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Algorithms of the Intelligent Web (Englisch) Taschenbuch – 11. Juni 2009


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Synopsis

HIGHLIGHT Learn the techniques used by Google, Netflix, and Amazon to transform raw data into actionable information - including recommendations, predictions, and intelligent search. DESCRIPTION Web 2.0 applications provide a rich user experience, but the parts you can't see are just as important - and impressive. They use powerful techniques to process information intelligently and offer features based on patterns and relationships in data. Algorithms of the Intelligent Web shows readers how to use the same techniques employed by household names like Google Ad Sense, Netflix, and Amazon to transform raw data into actionable information. Algorithms of the Intelligent Web is an example-driven blueprint for creating applications that collect, analyze, and act on the massive quantities of data users leave in their wake as they use the web. Readers learn to build Netflix-style recommendation engines, and how to apply the same techniques to social-networking sites. See how click-trace analysis can result in smarter ad rotations.

All the examples are designed both to be reused and to illustrate a general technique - an algorithm - that applies to a broad range of scenarios. As they work through the book's many examples, readers learn about recommendation systems, search and ranking, automatic grouping of similar objects, classification of objects, forecasting models, and autonomous agents. They also become familiar with a large number of open-source libraries and SDKs, and freely available APIs from the hottest sites on the internet, such as Facebook, Google, eBay, and Yahoo. KEY POINTS Create recommendations like those on Netflix and Amazon Implement Google's Pagerank and the HITS algorithm Discover matches on social-networking sites Business techniques like sorting email based on content, targeted advertising, and fraud detection MARKET INFORMATION The fields of Collective Intelligence and Web 2.0 are driving much of the interest in new web development techniques. This book is front-and-center in this hot area.

Über den Autor und weitere Mitwirkende

Dr. Haralambos Marmanis

holds a Ph.D. in applied mathematics from Brown

University, an M.S. degree in theoretical and applied mechanics from the

University of Illinois at Urbana-Champaign, and B.S. and M.S. degrees in civil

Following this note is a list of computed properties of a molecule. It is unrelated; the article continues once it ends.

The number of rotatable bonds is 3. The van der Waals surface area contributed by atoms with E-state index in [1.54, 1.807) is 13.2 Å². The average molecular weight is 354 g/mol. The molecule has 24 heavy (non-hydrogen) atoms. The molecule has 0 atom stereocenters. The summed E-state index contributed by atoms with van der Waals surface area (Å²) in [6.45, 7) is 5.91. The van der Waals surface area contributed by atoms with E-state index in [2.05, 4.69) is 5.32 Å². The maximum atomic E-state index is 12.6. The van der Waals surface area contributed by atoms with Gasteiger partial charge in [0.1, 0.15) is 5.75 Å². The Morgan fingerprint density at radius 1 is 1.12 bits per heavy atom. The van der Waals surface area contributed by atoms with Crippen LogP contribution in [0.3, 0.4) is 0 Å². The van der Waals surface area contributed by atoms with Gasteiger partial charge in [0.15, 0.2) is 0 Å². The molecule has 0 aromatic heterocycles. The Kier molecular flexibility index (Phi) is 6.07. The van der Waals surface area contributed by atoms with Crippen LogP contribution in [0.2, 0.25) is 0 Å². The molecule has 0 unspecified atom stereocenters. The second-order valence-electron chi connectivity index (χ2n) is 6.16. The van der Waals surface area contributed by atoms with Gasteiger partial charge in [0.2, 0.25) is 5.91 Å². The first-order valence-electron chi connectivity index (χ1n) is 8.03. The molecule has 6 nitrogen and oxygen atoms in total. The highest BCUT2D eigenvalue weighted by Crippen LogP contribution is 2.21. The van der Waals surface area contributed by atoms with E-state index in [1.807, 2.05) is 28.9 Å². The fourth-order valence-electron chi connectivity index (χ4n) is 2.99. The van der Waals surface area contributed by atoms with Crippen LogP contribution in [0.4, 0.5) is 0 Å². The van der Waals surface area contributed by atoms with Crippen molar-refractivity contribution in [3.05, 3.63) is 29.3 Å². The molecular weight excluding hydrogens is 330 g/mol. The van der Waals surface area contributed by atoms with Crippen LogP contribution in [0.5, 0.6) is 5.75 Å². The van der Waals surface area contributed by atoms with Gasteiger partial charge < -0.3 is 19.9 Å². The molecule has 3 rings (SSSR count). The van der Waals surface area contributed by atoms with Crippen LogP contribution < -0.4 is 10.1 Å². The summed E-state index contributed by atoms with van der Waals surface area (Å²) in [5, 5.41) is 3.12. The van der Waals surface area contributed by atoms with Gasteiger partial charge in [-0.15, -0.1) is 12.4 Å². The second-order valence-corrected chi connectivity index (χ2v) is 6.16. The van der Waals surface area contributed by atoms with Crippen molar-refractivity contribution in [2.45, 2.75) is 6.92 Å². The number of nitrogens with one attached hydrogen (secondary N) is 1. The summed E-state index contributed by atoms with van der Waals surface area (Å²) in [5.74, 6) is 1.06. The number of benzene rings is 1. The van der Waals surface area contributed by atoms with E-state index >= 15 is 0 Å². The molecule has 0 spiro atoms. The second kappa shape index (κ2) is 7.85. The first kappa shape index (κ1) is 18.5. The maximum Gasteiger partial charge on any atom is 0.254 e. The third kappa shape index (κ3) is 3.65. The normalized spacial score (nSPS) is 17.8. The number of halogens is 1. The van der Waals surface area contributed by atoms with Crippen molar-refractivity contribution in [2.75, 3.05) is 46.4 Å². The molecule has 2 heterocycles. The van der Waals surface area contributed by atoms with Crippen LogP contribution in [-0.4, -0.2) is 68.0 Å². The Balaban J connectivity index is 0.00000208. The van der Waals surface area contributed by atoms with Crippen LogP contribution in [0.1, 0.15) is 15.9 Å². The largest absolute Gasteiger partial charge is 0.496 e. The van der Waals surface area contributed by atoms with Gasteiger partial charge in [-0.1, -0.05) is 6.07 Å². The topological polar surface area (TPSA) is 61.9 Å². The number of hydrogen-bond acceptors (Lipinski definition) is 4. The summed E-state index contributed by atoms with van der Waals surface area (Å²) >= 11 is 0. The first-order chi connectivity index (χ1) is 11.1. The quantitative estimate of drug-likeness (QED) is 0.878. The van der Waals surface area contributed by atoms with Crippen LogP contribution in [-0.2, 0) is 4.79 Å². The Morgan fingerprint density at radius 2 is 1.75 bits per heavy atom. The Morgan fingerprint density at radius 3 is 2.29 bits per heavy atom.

engineering from the Aristotle University of Thessaloniki in Greece. He was the

recipient of the Sigma Xi award for innovative research in 2000, and he is the

author of numerous publications in peer-reviewed international scientific journals,

conferences, and technical periodicals.

Dmitry Babenko is the lead for the data warehouse infrastructure at Emptoris,

Inc. He is a software engineer and architect with 13 years of experience in the IT

industry. He has designed and built a wide variety of applications and infrastructure

frameworks for banking, insurance, supply-chain management, and business

intelligence companies. He received a M.S. degree in computer science from

Belarussian State University of Informatics and Radioelectronics.

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88 von 93 Kunden fanden die folgende Rezension hilfreich
A soon to be classic Algo book for improving intelligent web applications 19. Juni 2009
Von Michael Mimo - Veröffentlicht auf Amazon.com
Format: Taschenbuch
I have always had an interest in AI, machine learning, and data mining but I found the introductory books too mathematical and focused mostly on solving academic problems rather than real-world industrial problems. So, I was curious to see what this book was about.

I have read the book front-to-back (twice!) before I write this report. I started reading the electronic version a couple of months ago and read the paper print again over the weekend. This is the best practical book in machine learning that you can buy today -- period. All the examples are written in Java and all algorithms are explained in plain English. The writing style is superb! The book was written by one author (Marmanis) while the other one (Babenko) contributed in the source code, so there are no gaps in the narrative; it is engaging, pleasant, and fluent. The author leads the reader from the very introductory concepts to some fairly advanced topics. Some of the topics are covered in the book and some are left as an exercise at the end of each chapter (there is a "To Do" section, which was a wonderful idea!). I did not like some of the figures (they were probably made by the authors not an artist) but this was only a minor aesthetic inconvenience.

The book covers four cornerstones of machine learning and intelligence, i.e. intelligent search, recommendations, clustering, and classification. It also covers a subject that today you can find only in the academic literature, i.e. combination techniques. Combination techniques are very powerful and although the author presents the techniques in the context of classifiers, it is clear that the same can be done for ecommendations -- as the Bell Korr team did for the Netflix prize.

I work in a financial company and a number of people that I work with have PhD degrees in mathematics and computer science. I found the book so fascinating that I asked them to have a look. They had nothing but praise for this book. The consensus is that everything is explained in the simplest possible way, with clarity but without sacrificing accuracy. As one of them told me, this is a major step forward in teaching AI techniques and introducing the field to millions of developers around the world. Even for experts in the field and experienced software engineers, there are important insights in almost every chapter.